Marika Mckennell is a playwright and spoken word artist. Her play E8 is currently being produced by The North Wall in association with The Pleasance at the Edinburgh Fringe 2019. We asked her about the inspiration behind the play and what influences her as a writer:
Your play E8 is set in an alternative provision school in London. Why did you want to tell this story in particular? Why now?
I haven’t seen a story about an alternative provision schools before on stage. I think these schools often receive a bad press in the media, and rightly so thanks to corporations like G4S and students being seen as prisoners. There is a tendency to consider schools for excluded young people as all the same. I wanted to show that some are radically different, genuinely alternative and trying new structures based on pedagogies such as hip hop ed and attachment theory. Unfortunately, these schools are up against wider structures of funding cuts, austerity and silencing. I wanted this play to give a voice to people whose stories are often left out, or not heard.
You’ve spent several years teaching in a school similar to the one in E8 – how did that influence you when creating the characters of Polly and Mo?
The characters are an amalgamation of a few different people. ‘This story is all true but contains no facts’ – I can’t remember who said that but it definitely applies to this play. I think these characters are contradictory and that’s where their truth lies. I love them despite their flaws and I hope the audience can share this affection. It was interesting writing Polly because her character was mainly based on cis male colleagues, but traits like compassion, thoughtfulness, selfishness and authority, are essentially human so it worked making her female, and actually after I finished writing E8 the real school appointed a woman as head for the first time, so I was a bit ahead of the trend there.
Can you tell us about the play has developed over time?
I knew I wanted to write about the school I was working at. Whilst on the Royal Court Writers’ Group in 2016, I came up with a play that was set at the school, it was originally called 11/11 and had a bomb in it. Sort of EastEnders meets blasted. I then worked on it whilst on ArtsLab at The North Wall and that’s when it became what it is today. ArtsLab was the best place to write, to have space, time and support from Ria Parry, John Hoggarth & Sam Potter allowed me to finish the play. There was then a rehearsed reading at Alchymy 2018 directed by Ria. I then sent it off to some mates (at ALT actor training) and their feedback allowed me to write a second draft. And now the Edinburgh production. Which I’m beyond excited about!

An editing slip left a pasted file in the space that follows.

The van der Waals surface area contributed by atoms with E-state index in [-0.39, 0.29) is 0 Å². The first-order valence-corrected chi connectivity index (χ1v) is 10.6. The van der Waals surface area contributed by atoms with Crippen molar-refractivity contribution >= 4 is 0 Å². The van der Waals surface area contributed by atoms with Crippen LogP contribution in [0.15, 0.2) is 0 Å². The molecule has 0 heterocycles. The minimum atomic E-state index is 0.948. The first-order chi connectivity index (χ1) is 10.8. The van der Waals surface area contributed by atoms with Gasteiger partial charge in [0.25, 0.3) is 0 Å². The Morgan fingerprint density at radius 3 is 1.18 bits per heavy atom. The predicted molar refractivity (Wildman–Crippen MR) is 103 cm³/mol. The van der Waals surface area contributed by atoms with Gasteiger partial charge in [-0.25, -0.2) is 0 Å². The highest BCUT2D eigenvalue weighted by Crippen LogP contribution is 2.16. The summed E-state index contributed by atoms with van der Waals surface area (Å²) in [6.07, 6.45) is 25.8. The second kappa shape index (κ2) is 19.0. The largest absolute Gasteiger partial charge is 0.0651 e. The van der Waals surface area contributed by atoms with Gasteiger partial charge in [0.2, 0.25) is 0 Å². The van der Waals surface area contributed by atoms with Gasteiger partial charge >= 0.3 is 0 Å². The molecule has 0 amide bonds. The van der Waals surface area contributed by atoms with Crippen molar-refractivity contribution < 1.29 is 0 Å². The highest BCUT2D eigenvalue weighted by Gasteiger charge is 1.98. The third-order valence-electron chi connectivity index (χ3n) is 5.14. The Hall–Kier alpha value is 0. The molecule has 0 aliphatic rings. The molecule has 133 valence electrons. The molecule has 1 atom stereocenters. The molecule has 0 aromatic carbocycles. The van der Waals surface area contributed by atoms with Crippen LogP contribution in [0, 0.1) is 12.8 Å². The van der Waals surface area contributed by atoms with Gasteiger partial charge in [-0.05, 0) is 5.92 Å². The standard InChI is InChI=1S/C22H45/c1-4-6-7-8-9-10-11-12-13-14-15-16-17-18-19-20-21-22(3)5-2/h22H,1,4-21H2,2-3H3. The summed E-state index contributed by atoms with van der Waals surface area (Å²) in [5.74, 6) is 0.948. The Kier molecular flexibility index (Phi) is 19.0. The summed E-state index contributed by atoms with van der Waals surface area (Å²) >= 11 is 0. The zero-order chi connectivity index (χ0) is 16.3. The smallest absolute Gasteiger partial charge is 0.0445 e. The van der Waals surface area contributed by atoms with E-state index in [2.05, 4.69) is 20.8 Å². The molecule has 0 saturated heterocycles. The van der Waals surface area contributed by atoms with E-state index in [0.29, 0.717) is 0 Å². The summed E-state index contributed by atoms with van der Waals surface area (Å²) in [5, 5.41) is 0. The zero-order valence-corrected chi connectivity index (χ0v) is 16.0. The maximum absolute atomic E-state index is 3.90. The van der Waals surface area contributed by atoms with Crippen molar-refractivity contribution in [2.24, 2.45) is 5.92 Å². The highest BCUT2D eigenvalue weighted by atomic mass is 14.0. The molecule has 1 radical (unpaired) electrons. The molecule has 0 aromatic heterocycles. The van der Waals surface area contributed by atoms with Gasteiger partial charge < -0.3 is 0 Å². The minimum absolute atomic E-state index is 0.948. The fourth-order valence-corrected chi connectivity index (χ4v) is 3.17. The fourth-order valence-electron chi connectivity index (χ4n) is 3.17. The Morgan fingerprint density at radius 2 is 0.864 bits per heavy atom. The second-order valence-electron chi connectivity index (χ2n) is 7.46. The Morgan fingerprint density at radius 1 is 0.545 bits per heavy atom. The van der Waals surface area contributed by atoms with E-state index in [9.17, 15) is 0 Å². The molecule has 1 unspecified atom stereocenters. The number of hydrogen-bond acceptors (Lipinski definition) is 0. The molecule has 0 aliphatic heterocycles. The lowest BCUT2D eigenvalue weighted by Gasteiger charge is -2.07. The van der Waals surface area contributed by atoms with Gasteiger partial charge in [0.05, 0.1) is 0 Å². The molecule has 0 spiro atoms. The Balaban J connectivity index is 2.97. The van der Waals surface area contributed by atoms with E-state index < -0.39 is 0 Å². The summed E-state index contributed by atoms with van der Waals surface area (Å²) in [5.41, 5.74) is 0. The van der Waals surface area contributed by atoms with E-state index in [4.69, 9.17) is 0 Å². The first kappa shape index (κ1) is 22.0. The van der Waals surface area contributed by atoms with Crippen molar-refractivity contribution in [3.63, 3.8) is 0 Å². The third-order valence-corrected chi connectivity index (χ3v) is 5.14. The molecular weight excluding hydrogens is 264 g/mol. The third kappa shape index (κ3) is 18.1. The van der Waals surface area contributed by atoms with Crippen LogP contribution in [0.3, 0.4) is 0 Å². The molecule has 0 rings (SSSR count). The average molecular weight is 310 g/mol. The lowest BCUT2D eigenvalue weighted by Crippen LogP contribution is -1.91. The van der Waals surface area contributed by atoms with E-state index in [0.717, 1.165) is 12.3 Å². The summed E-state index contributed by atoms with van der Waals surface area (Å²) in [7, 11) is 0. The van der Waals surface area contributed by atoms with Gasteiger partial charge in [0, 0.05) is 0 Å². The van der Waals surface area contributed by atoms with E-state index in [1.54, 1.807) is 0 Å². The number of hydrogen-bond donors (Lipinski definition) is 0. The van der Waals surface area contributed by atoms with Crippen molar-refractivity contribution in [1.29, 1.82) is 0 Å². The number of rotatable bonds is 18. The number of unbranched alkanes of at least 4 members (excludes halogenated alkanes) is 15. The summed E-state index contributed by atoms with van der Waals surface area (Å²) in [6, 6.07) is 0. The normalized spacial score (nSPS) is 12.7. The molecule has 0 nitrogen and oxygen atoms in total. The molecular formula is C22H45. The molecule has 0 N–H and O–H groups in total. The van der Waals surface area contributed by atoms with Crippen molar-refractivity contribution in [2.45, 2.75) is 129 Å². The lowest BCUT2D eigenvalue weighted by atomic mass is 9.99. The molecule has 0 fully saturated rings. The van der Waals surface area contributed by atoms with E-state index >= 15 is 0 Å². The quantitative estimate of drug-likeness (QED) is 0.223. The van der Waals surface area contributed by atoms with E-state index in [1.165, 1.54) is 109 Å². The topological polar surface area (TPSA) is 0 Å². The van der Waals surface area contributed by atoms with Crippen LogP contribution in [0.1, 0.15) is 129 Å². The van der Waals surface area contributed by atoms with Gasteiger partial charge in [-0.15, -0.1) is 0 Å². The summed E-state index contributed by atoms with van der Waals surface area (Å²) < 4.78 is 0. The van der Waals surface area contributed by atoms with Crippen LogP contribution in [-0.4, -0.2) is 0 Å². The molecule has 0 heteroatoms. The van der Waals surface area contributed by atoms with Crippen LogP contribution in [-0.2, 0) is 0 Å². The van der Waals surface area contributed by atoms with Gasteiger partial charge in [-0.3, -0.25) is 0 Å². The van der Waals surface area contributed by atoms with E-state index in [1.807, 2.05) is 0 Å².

You’re also a spoken word artist. How has writing poetry influenced you when creating E8?
Poetry sort of creeps into everything I write. I think my dialogue has a rhythm and awareness of the sounds of the words. I use a lot of slang which I see as inherently poetic, as all slang is metaphor and all metaphor is poetry. There’s only one ‘poem’ in the play and I never intended it to be a poetic play but it is in there.
Why should people see E8?
Ria has done the most amazing job directing and the actors are absolutely brilliant. As for the play itself, it’s important, it’s truthful, and it’s happening right now. If you’ve experienced a PRU or alternative provision school, or have ever worked with young people, particularly those from disadvantaged areas, the play will really speak to you. If you have never heard of any of these things, hopefully it will be a heartfelt as well as comic introduction. I think it will appeal to anyone who has an interest in education, social justice, race and the working class. It subtly points out the problems and tries to find solutions. It’s also quite funny and I think the characters are likable, which always helps.
E8 will be performed from 31 July – 25 August at 4.10pm (1hr) at Pleasance Dome. Book tickets.